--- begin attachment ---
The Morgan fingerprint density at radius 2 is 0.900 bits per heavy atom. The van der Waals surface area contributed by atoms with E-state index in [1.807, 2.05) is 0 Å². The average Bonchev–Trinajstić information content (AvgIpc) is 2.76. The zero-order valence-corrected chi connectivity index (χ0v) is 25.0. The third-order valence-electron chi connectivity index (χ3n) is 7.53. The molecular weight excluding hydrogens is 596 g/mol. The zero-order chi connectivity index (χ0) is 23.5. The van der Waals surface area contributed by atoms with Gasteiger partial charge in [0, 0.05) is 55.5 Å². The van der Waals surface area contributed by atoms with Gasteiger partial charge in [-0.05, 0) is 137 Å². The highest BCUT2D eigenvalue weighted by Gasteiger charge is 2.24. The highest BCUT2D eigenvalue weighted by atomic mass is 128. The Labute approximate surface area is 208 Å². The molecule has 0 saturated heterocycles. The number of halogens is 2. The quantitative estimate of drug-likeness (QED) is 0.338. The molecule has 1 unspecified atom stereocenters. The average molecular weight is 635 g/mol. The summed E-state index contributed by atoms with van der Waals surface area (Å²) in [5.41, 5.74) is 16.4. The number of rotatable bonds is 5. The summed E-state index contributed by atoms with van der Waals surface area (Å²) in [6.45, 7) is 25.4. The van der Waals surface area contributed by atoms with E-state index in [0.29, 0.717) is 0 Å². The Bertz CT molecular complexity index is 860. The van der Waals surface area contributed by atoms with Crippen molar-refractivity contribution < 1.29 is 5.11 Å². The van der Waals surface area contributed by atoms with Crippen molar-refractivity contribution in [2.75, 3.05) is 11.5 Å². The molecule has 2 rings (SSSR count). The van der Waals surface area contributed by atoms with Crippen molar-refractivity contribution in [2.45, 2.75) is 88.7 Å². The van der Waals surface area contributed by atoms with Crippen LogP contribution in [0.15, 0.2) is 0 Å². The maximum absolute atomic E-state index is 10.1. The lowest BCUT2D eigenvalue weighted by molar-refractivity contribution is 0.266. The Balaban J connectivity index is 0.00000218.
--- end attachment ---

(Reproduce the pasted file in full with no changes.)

The Morgan fingerprint density at radius 2 is 0.900 bits per heavy atom. The van der Waals surface area contributed by atoms with E-state index in [1.807, 2.05) is 0 Å². The average Bonchev–Trinajstić information content (AvgIpc) is 2.76. The zero-order valence-corrected chi connectivity index (χ0v) is 25.0. The third-order valence-electron chi connectivity index (χ3n) is 7.53. The molecular weight excluding hydrogens is 596 g/mol. The zero-order chi connectivity index (χ0) is 23.5. The van der Waals surface area contributed by atoms with Gasteiger partial charge in [0, 0.05) is 55.5 Å². The van der Waals surface area contributed by atoms with Gasteiger partial charge in [-0.05, 0) is 137 Å². The highest BCUT2D eigenvalue weighted by Gasteiger charge is 2.24. The highest BCUT2D eigenvalue weighted by atomic mass is 128. The Labute approximate surface area is 208 Å². The molecule has 0 saturated heterocycles. The number of halogens is 2. The quantitative estimate of drug-likeness (QED) is 0.338. The molecule has 1 unspecified atom stereocenters. The average molecular weight is 635 g/mol. The summed E-state index contributed by atoms with van der Waals surface area (Å²) in [5.41, 5.74) is 16.4. The number of rotatable bonds is 5. The summed E-state index contributed by atoms with van der Waals surface area (Å²) in [6.45, 7) is 25.4. The van der Waals surface area contributed by atoms with E-state index in [0.29, 0.717) is 0 Å². The Bertz CT molecular complexity index is 860. The van der Waals surface area contributed by atoms with Crippen molar-refractivity contribution < 1.29 is 5.11 Å². The van der Waals surface area contributed by atoms with Crippen molar-refractivity contribution in [2.75, 3.05) is 11.5 Å². The molecule has 2 rings (SSSR count). The van der Waals surface area contributed by atoms with Crippen molar-refractivity contribution in [2.45, 2.75) is 88.7 Å². The van der Waals surface area contributed by atoms with Crippen LogP contribution in [0.15, 0.2) is 0 Å². The maximum absolute atomic E-state index is 10.1. The lowest BCUT2D eigenvalue weighted by molar-refractivity contribution is 0.266. The Balaban J connectivity index is 0.00000218.